When Cathy and Steven Dale's 2-year-old son Joshua was diagnosed with leukemia their world was turned upside down.

More than two years into Joshua's three and a half years of treatment and the financial burden is beginning to take its toll on the Te Puke family.

Joshua, now 4, was diagnosed with acute lymphoblastic leukemia on April 1, 2014, just weeks after his little sister Rosalie was born.

The Dales went down to one income after mother Cathy left her job to take care of her son, who needed fulltime care.

Joshua Dale plays at home, amid treatment for cancer. Photo/Andrew Warner
Joshua Dale plays at home, amid treatment for cancer. Photo/Andrew Warner

Putting one foot in front of the other, getting through endless blood transfusions, hospital visits and chemotherapy had been the priority but the family was struggling financially.

They started up a Givealittle page for "Team Joshua" asking the community for help as they faced a "mountain of bills".

The money would help them get on top of the bills and "maybe give the kids an average Christmas".

Having a child with a serious illness was emotionally draining and the financial burden was an added stress.

"It's little bits and pieces that all add up," said Mr Dale, like a tree that fell down in the last storm, handrails not up to code, and fencing around the house so their kids could run around.

Mrs Dale said: "It's things you wouldn't normally think were outside your budget. When you're both working you don't think much of it, it's amazing how much difference losing an income makes."

Mr Dale said: "Cathy needs a break but we can't afford to send her away. She's stuck with this 24/7. I don't think a day goes by that she doesn't want to have a cry."

Joshua was past the most intensive phase of his treatment but he still needed daily oral chemo, monthly intravenous chemo, and an injection of chemo into his spinal fluid which required a trip to Starship hospital in Auckland every three months.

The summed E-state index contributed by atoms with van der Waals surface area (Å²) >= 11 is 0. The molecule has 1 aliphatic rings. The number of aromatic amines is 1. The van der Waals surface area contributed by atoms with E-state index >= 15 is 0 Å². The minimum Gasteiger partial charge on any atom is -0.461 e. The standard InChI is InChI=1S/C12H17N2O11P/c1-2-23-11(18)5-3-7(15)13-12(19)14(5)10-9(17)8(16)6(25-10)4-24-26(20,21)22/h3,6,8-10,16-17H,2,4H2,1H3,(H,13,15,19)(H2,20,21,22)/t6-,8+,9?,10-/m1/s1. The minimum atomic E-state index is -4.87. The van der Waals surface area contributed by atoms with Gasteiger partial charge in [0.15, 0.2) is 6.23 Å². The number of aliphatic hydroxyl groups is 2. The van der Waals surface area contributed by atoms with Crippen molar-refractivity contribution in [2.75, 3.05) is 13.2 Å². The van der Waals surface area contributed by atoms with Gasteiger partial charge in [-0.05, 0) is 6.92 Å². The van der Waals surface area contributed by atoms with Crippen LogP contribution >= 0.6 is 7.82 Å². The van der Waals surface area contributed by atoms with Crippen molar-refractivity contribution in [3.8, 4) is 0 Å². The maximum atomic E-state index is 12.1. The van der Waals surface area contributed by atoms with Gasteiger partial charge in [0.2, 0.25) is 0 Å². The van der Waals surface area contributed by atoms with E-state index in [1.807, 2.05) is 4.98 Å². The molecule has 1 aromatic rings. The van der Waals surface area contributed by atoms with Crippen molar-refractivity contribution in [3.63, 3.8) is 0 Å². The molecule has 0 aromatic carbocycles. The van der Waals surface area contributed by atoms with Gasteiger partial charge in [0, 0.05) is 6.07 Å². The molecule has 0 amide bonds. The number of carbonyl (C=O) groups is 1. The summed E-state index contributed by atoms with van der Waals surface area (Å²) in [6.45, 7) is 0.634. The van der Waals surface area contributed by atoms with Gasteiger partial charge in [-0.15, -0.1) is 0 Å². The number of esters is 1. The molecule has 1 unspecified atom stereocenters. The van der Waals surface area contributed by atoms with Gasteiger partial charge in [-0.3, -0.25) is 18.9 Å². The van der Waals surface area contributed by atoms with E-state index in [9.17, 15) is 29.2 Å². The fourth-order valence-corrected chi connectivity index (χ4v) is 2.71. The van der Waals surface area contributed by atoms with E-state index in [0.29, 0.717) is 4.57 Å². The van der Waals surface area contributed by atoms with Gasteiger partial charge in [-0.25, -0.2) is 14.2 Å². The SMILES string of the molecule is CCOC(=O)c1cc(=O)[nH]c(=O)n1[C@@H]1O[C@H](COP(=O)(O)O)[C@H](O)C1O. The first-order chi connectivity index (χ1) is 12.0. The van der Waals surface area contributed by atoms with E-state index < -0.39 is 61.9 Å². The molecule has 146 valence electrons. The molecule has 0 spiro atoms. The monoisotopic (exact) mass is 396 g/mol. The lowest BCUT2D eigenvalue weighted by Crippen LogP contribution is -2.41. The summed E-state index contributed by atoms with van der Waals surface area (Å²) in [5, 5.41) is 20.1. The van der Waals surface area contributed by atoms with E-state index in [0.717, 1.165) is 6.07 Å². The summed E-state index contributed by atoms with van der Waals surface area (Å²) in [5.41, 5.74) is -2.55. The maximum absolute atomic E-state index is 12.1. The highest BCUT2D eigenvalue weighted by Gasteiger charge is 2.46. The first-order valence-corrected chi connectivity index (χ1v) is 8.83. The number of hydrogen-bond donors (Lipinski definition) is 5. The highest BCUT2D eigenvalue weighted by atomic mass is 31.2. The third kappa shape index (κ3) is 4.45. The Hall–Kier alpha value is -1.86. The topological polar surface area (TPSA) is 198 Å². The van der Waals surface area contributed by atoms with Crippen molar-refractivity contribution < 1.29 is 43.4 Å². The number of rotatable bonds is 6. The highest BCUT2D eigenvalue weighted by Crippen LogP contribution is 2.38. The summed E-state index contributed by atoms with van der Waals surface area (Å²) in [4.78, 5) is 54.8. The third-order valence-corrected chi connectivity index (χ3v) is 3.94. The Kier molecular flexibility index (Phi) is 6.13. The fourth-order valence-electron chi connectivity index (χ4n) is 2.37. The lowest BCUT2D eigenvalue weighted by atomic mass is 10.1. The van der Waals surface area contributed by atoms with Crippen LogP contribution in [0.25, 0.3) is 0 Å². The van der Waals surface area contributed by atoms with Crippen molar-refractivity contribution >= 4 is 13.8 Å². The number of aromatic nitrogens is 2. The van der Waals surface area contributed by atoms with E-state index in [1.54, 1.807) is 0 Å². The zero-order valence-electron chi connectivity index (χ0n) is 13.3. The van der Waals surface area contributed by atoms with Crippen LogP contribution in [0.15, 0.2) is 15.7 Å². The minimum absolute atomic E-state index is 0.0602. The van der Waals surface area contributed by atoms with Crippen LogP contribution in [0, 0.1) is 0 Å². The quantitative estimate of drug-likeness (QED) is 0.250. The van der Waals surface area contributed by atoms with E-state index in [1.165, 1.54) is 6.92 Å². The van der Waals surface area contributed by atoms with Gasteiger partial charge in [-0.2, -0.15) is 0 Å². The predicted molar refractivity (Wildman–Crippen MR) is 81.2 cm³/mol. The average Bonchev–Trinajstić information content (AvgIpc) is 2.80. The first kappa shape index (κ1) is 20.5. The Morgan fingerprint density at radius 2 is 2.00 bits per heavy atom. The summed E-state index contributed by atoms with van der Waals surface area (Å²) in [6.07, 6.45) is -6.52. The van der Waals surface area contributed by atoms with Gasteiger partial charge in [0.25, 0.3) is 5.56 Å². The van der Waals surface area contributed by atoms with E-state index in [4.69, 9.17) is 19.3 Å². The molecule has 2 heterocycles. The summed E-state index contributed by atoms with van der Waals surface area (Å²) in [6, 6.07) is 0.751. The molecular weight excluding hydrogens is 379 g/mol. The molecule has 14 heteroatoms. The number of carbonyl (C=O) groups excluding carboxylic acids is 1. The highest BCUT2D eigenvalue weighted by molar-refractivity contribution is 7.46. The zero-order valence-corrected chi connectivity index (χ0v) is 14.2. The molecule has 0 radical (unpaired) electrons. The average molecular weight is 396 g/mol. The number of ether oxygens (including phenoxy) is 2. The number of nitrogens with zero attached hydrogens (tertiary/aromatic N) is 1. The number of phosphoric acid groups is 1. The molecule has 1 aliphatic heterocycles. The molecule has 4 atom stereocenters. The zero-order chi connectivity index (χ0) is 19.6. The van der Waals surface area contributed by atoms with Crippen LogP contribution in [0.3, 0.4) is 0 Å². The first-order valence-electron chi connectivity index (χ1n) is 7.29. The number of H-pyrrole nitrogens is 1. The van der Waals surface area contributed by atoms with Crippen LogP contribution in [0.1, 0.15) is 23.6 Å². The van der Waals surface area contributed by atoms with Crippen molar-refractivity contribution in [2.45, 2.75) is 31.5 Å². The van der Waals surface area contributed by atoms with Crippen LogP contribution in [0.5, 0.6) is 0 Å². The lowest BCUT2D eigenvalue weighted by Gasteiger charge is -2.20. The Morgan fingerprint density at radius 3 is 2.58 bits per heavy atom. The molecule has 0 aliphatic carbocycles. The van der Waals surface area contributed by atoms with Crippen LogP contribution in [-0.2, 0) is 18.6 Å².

For the past four weeks he had been stuck at home, taking a dose of antiviral five times a day after being exposed to chicken pox.

He also needed a five-day course of steroids monthly.

"When he's on steroids all he wants to eat are homemade chicken pies - he'll eat four for breakfast. Cathy just had to go buy 3kg of chicken for them," Mr Dale said.

Since July, when the Bay of Plenty Times Weekend wrote about the Dale family, Joshua has added more than 100 new beads to his Beads of Courage necklace. Now he has 900 beads, each representing a poke with a needle, a blood transfusion or chemotherapy.

Mrs Dale said it had been getting harder on Joshua, as they neared the home stretch of his treatment.

"He's getting older so he's becoming more aware about what's going on. He's starting to ask 'why me, why am I sick'."

Anyone who can help the Dale family please visit their Givealittle page at https://givealittle.co.nz/cause/helpforjoshuasleukemiajourney.